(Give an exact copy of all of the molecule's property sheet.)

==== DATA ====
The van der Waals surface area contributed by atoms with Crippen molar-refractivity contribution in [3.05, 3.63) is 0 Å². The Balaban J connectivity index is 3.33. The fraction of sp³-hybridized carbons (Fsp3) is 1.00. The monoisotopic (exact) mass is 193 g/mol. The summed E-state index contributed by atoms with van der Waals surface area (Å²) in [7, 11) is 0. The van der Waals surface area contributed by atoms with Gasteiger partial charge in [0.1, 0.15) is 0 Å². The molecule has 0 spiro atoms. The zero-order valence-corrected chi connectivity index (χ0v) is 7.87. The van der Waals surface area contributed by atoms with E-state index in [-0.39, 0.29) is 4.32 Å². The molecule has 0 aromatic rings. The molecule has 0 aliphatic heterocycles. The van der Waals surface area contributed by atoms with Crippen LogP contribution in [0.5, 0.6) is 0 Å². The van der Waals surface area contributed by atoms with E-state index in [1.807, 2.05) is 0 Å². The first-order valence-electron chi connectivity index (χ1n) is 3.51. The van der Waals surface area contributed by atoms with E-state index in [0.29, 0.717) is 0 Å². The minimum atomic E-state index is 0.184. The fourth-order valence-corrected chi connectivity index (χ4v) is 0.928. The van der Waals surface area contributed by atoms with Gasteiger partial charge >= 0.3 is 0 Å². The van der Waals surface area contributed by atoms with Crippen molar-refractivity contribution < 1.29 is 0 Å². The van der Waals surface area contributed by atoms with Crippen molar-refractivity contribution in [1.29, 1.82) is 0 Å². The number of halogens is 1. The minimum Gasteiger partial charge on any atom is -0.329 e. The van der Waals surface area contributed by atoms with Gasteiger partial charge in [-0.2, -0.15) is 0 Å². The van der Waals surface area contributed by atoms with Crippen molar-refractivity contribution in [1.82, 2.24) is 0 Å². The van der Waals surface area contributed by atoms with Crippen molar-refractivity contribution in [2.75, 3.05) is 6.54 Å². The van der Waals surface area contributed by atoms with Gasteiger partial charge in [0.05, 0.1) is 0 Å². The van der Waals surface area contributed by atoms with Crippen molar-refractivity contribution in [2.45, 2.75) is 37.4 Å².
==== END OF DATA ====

The van der Waals surface area contributed by atoms with Crippen molar-refractivity contribution in [3.05, 3.63) is 0 Å². The Balaban J connectivity index is 3.33. The fraction of sp³-hybridized carbons (Fsp3) is 1.00. The monoisotopic (exact) mass is 193 g/mol. The summed E-state index contributed by atoms with van der Waals surface area (Å²) in [7, 11) is 0. The van der Waals surface area contributed by atoms with Gasteiger partial charge in [0.1, 0.15) is 0 Å². The molecule has 0 spiro atoms. The zero-order valence-corrected chi connectivity index (χ0v) is 7.87. The van der Waals surface area contributed by atoms with E-state index in [-0.39, 0.29) is 4.32 Å². The molecule has 0 aromatic rings. The molecule has 0 aliphatic heterocycles. The van der Waals surface area contributed by atoms with Crippen LogP contribution in [0.5, 0.6) is 0 Å². The van der Waals surface area contributed by atoms with E-state index in [1.807, 2.05) is 0 Å². The first-order valence-electron chi connectivity index (χ1n) is 3.51. The van der Waals surface area contributed by atoms with E-state index in [0.29, 0.717) is 0 Å². The minimum atomic E-state index is 0.184. The fourth-order valence-corrected chi connectivity index (χ4v) is 0.928. The van der Waals surface area contributed by atoms with Gasteiger partial charge >= 0.3 is 0 Å². The van der Waals surface area contributed by atoms with Crippen molar-refractivity contribution < 1.29 is 0 Å². The van der Waals surface area contributed by atoms with Crippen molar-refractivity contribution in [1.29, 1.82) is 0 Å². The number of halogens is 1. The minimum Gasteiger partial charge on any atom is -0.329 e. The van der Waals surface area contributed by atoms with Gasteiger partial charge in [-0.2, -0.15) is 0 Å². The van der Waals surface area contributed by atoms with Crippen molar-refractivity contribution in [1.82, 2.24) is 0 Å². The van der Waals surface area contributed by atoms with Crippen molar-refractivity contribution in [2.75, 3.05) is 6.54 Å². The van der Waals surface area contributed by atoms with Gasteiger partial charge in [0.05, 0.1) is 0 Å². The van der Waals surface area contributed by atoms with Crippen molar-refractivity contribution in [2.45, 2.75) is 37.4 Å².